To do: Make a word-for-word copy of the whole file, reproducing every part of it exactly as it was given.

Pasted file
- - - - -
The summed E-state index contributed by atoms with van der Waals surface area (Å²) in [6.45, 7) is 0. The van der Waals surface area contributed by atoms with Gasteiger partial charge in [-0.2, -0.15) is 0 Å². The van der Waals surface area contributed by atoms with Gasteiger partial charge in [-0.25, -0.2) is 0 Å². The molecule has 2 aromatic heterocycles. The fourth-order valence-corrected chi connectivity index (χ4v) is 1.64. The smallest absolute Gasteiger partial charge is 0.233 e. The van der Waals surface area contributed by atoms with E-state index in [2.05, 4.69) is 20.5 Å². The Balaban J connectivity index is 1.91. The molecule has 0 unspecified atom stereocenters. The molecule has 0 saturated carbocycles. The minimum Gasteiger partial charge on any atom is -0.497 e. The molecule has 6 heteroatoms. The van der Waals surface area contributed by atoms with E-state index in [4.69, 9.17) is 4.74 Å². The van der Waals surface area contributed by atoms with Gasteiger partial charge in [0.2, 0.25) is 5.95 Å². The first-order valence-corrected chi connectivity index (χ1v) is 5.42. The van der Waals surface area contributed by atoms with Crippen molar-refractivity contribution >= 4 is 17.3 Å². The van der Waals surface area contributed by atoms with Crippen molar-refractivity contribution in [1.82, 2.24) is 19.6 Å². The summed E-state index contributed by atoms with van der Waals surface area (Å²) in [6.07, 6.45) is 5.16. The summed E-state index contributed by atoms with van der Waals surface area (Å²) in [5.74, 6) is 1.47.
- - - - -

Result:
The summed E-state index contributed by atoms with van der Waals surface area (Å²) in [6.45, 7) is 0. The van der Waals surface area contributed by atoms with Gasteiger partial charge in [-0.2, -0.15) is 0 Å². The van der Waals surface area contributed by atoms with Gasteiger partial charge in [-0.25, -0.2) is 0 Å². The molecule has 2 aromatic heterocycles. The fourth-order valence-corrected chi connectivity index (χ4v) is 1.64. The smallest absolute Gasteiger partial charge is 0.233 e. The van der Waals surface area contributed by atoms with E-state index in [2.05, 4.69) is 20.5 Å². The Balaban J connectivity index is 1.91. The molecule has 0 unspecified atom stereocenters. The molecule has 0 saturated carbocycles. The minimum Gasteiger partial charge on any atom is -0.497 e. The molecule has 6 heteroatoms. The van der Waals surface area contributed by atoms with E-state index in [4.69, 9.17) is 4.74 Å². The van der Waals surface area contributed by atoms with Gasteiger partial charge in [0.2, 0.25) is 5.95 Å². The first-order valence-corrected chi connectivity index (χ1v) is 5.42. The van der Waals surface area contributed by atoms with Crippen molar-refractivity contribution >= 4 is 17.3 Å². The van der Waals surface area contributed by atoms with Crippen molar-refractivity contribution in [1.82, 2.24) is 19.6 Å². The summed E-state index contributed by atoms with van der Waals surface area (Å²) in [6.07, 6.45) is 5.16. The summed E-state index contributed by atoms with van der Waals surface area (Å²) in [5.74, 6) is 1.47.